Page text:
What surprises a lot of people is that Zojirushi rice cookers don’t actually have a dedicated sushi setting – this is combined with the normal ‘white’ rice setting and water levels are just adjusted to achieve the ‘stickier’ sushi finish. Short grain rice does need slightly different cooking cycles and water levels, so having a dedicated feature for short grain is very useful.
In Sakura, you can use the short grain setting to cook short grain rice for eating in Japanese dishes such as Japanese curry and tonkatsu as well as using it for sushi and sticky/glutinous rice and simply adjust the water amounts. The results are outstanding! Confusingly for people using Zojirushi rice cookers, the ‘sweet’ setting is actually used for sticky/glutinous rice and not a dessert style dish like rice pudding!
‘Premium Taste’ Setting
The NS-YSQ10/18 also has another setting for white rice – ‘premium taste’ setting. This setting is also referred to as ‘umami’, the rice is cooked in a different way which is supposed to make the rice taste sweeter. We have further information on this setting on our Yum Factor page.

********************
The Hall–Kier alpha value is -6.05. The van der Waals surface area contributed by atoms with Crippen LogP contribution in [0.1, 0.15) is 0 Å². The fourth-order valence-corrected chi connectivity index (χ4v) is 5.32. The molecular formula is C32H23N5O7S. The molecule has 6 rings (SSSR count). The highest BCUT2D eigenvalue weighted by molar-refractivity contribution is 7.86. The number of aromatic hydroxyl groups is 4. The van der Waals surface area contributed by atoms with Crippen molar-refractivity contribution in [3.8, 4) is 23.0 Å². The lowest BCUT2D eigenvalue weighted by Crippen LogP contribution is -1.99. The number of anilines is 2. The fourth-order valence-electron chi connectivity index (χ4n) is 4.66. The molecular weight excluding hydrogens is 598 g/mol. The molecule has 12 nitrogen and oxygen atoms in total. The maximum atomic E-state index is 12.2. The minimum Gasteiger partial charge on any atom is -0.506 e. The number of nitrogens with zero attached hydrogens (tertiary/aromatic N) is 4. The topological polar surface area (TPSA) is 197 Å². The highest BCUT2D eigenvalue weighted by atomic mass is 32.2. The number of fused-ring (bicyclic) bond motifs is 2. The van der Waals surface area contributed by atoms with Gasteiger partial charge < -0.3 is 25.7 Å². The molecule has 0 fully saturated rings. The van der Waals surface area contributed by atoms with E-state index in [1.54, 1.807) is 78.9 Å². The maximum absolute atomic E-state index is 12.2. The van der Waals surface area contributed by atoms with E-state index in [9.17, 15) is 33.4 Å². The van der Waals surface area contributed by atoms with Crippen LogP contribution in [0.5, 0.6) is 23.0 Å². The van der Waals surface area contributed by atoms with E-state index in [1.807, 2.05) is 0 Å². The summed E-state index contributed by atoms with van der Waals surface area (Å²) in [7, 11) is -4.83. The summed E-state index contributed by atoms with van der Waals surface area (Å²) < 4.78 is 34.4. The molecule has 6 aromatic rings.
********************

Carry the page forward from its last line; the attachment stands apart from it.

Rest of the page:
Now moving on to brown rice – this can also be short or long grain but the overriding factor is, that it’s brown rice, so it needs more cooking no matter the length of the grain so you should always use the ‘brown’ setting on a rice cooker.
The cooking cycles for brown rice do take longer – this is because of two factors, first there is more bran on the outside of the rice grain, so it takes longer to cook and second because there is more water involved during the cooking cycle and it takes longer to evaporate.
If the longer cooking time of brown rice is a concern for you, then all the rice cookers Yum Asia sells have a timer function, so you can set the time you want the rice to be ready and then just forget about it!
‘GABA’ Brown Setting
The YSQ10/18 also has an additional setting for brown rice – ‘GABA brown’ setting. This pre-soaks the rice at a specific temperature to sprout or ‘activate’ the rice. It’s said to release GABA (gamma-aminobutyric acid). We have further information about GABA brown rice and it’s benefits on our Yum Factor page.